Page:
party in Northern Ireland on the Equality Commission," he

"At a time when the government should be encouraging
greater engagement from unionists, with bodies such as the
Human Rights and Equality Commissions, they are appointing
people that are not likely to command the confidence of the
majority community in Northern Ireland."

Ulster Unionist Dermot Nesbitt said the government "as
usual, has acted in disregard of its legal obligations
regarding equality".

"The new chief commissioner I do not know and I bear him no
personal ill will, but I am bound to say that this
appointment, together with recent appointments to the Human
Rights Commission, does not at first impression engender
confidence from the unionist community.

"I simply ask how is Mr Collins representative of the
Northern Ireland community, coming from 30 years of working
in Dublin and also continuing to hold three other public
appointments in the Irish Republic?"

However speaking from Turkey, Mr Collins said: "My message
to unionist and nationalist politicians is wait and see.

"Do not make any assumptions about me on the basis of where
I come from.

"I see the role of the commission as addressing the needs
of the entire community in Northern Ireland, the real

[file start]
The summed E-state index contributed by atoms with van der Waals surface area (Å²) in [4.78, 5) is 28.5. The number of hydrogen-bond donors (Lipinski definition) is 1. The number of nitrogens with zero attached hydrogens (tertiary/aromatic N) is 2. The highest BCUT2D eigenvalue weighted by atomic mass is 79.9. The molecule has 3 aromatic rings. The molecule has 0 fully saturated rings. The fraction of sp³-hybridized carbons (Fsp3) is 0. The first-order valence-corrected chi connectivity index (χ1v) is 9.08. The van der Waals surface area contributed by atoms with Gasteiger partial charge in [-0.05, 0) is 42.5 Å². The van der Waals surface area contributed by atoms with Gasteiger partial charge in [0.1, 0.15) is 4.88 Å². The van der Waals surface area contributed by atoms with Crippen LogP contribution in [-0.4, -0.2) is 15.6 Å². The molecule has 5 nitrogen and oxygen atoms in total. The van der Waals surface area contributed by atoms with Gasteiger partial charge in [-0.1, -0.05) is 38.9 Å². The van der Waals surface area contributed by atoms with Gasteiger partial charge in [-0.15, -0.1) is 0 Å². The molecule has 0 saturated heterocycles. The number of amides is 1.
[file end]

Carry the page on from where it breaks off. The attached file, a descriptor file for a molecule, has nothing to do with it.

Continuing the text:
concerns of citizens and communities and not to address
issues on a sectional basis.

"I am open to having conversations with everybody and will
be completely open and objective."

'Solid foundations'

Mr Collins was born in Killarney, County Kerry, and grew up
in Adare, County Limerick.

He was educated at CBS, Adare and at UCD where he obtained
a BA degree in philosophy and a masters degree in business

He held a number of posts in the broadcasting company which
he joined in 1975, including director of television and
director of corporate affairs.

Mr Collins was appointed RTE's director general in 1997.

His appointment was welcomed by the chief executive of the
commission, Evelyn Collins.

"We will look forward to building on the solid foundations
laid under the leadership of Dame Joan Harbison," she said.

The commission is an independent public body established